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Motorbike Helmets and Brain Injury Prevention

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Motorbike Helmets and Brain Injury Prevention

While recommending particular brands of helmets is beyond the scope of this article, it hopefully provides pointers in maximising your safety when it's time to buy a new skid lid. If you ride, be sure to share this article with your mates. 


Choosing the best motorbike helmet can substantially reduce your chances of acquiring a brain injury in a crash.


Wearing motorbike helmets can reduce the chances of death by 42% and the chances of a traumatic brain injury by a huge 69%.1 With figures like that, every motorbike rider should be aware of the helmet standards, new research and proven innovations in helmet design.


Lack of research & old standards

There is surprisingly little research or consistent effort to improve helmet design. The few rigorous research reports that exist can be up to two decades old. Why? Helmet manufacturers generally feel all they need to do is meet the required helmet standards. The helmet standards are mostly set by government departments, so there is little motivation to update and improve the standards they have set.


Smaller helmet manufacturers occasionally put forward new designs for improved safety and reduce the chance of traumatic brain injury (TBI). However, the question then is whether the designs are tested by qualified independent researchers, how rigorous their methodology was, and whether the results are published in a peer-reviewed journal - the gold standard for quality research.


First, the good news

If all of this sounds like glum news, it shouldn't be. A comprehensive European study in 1996 called COST 3274 found that a wide sample of helmets complying with various safety standards all consistently did a good job.


How good a job? There is room for improvement. The study suggested a possible 20% improvement if standards were revised to include design features for improved helmet safety and reduction in TBIs. Here are some key considerations next time you buy a helmet.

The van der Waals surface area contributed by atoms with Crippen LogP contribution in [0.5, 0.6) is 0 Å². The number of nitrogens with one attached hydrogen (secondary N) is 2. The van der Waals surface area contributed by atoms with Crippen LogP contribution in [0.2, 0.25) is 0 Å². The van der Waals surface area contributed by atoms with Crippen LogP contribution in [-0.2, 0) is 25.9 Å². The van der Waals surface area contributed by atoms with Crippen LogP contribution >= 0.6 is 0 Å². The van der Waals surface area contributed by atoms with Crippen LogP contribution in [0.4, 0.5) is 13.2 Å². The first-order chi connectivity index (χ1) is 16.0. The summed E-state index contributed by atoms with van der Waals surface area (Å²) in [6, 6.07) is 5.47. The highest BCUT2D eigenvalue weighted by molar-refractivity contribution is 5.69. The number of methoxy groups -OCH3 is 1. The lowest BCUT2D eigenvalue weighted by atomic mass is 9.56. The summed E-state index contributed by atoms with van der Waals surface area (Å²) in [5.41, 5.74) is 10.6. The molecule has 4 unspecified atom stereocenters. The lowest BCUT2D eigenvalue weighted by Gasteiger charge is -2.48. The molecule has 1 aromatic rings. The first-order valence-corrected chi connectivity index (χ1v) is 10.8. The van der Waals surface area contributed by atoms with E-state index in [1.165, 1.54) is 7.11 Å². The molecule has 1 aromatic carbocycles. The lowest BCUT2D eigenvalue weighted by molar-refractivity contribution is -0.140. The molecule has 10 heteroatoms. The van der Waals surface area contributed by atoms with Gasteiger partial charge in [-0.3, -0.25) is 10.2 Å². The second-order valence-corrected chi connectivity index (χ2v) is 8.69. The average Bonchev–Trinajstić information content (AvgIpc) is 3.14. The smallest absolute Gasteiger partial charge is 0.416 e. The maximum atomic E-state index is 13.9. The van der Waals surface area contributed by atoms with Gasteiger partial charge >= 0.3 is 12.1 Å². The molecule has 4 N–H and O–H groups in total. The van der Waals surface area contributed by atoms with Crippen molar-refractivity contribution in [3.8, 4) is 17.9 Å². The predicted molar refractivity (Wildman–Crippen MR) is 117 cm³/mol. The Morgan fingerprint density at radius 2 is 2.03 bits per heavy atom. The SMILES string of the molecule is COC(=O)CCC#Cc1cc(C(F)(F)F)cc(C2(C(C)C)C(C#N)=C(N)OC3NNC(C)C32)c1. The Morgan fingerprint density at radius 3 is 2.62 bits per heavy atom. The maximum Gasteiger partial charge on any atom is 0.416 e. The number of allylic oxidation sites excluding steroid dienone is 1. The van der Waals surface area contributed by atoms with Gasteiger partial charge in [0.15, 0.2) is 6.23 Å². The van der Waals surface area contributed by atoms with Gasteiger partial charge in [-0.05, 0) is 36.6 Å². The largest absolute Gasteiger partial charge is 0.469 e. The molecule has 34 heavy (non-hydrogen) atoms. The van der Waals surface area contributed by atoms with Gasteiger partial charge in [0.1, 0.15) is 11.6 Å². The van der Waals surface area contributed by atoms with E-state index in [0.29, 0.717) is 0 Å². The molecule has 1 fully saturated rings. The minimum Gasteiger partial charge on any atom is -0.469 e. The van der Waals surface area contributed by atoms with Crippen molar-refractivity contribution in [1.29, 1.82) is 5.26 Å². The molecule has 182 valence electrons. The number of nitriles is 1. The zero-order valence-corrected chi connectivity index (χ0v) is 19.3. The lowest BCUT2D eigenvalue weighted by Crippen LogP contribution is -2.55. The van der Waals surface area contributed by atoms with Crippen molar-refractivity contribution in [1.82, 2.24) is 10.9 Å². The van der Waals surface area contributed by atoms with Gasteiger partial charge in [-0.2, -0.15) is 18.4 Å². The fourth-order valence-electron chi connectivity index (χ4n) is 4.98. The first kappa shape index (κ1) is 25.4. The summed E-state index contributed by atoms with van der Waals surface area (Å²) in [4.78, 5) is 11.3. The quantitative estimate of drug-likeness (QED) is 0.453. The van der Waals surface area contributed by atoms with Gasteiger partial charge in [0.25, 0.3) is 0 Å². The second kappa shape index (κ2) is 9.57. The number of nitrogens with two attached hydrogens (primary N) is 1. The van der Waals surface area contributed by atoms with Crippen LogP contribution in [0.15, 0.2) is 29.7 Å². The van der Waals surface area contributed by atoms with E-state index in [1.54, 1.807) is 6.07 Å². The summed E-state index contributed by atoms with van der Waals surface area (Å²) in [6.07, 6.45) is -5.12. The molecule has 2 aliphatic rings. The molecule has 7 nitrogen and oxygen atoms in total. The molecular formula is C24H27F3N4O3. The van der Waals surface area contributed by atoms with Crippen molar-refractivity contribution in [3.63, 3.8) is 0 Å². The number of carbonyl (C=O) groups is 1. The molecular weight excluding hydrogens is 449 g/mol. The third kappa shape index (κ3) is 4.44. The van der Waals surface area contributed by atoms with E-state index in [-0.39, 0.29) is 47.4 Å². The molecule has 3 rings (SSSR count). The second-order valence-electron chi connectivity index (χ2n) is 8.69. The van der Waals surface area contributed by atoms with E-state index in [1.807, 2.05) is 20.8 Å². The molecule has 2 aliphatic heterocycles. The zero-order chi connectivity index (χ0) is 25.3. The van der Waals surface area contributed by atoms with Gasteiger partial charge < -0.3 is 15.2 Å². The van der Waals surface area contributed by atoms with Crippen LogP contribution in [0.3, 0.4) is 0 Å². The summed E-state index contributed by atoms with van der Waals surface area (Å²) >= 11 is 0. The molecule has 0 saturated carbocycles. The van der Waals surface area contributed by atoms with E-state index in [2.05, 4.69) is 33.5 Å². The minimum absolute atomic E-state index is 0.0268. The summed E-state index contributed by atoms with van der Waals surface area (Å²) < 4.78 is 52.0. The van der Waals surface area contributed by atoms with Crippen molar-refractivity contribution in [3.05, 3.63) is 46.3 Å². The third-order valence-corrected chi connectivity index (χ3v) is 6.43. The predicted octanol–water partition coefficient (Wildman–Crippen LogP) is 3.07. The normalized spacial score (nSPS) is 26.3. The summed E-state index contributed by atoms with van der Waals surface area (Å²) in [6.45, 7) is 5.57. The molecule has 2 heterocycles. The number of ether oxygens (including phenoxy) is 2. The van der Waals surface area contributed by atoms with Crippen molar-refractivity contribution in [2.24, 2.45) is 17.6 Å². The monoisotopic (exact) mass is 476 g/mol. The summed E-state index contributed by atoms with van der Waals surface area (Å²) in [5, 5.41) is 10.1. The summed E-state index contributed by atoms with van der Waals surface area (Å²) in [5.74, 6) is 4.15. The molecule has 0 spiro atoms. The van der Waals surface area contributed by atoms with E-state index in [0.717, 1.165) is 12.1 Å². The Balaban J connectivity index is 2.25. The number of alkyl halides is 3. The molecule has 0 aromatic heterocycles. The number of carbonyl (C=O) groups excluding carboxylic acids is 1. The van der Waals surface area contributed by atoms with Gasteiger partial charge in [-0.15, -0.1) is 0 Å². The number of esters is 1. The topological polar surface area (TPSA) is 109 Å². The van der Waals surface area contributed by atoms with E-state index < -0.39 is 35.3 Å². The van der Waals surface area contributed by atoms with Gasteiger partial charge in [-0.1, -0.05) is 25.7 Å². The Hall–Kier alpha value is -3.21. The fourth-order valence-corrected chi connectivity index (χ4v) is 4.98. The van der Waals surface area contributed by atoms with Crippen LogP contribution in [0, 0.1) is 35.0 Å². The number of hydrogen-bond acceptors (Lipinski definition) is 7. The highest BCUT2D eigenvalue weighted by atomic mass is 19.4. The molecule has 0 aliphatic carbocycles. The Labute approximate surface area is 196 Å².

Improving Helmet Safety

Dual density liners

The foam in your helmet is the main key to protecting your head. Recently, some manufacturers started using a second softer layer of foam for comfort and a better fit, especially for heads a bit differently shaped to the norm. 


A lucky potential spin-off is improved helmet safety. The COST 327 study10 found the existing single density of foam used in helmets works well for major impacts but is not very effective for lesser impacts that can still cause a brain injury. A 2001 Australian study5 showed that using a second layer of a specific density allows effective absorption of both minor and major impacts. This does not, however, necessarily prove the effectiveness of all dual density liners. The report stressed the second layer needs to be a specific density, and would need good quality control to ensure consistency during production.


Rotational injuries

Brain injury research increasingly shows that many brain injuries occur due to the sudden rotation of the brain (or angular acceleration), as well as the direct impact itself.6 This is relevant to motorbike riders as often the head hits the road surface at an angle. A USA study has confirmed this kind of injury among football players.7 The COST 327 study concluded that helmet design should insist on a minimum tendency to induce rotational motion by minimising external projections from the helmet shell (e.g. air vents).8


Mills, et al speculate that increasing the ability of helmets to to absorb direct impacts should also reduce rotational effects.


Currently there are two developments that claim to protect against rotational injuries. The first uses a gel coating on the helmet that moves when hit at an angle to reduce rotational forces. The second approach incorporates a kind of suspension inside the helmet shell to dissipate rotational forces from an oblique impact on the helmet. In both cases, the helmet manufacturers have contracted independent researchers to run tests, but the full reports are not available for scrutiny, and also have not been published in peer-reviewed journals.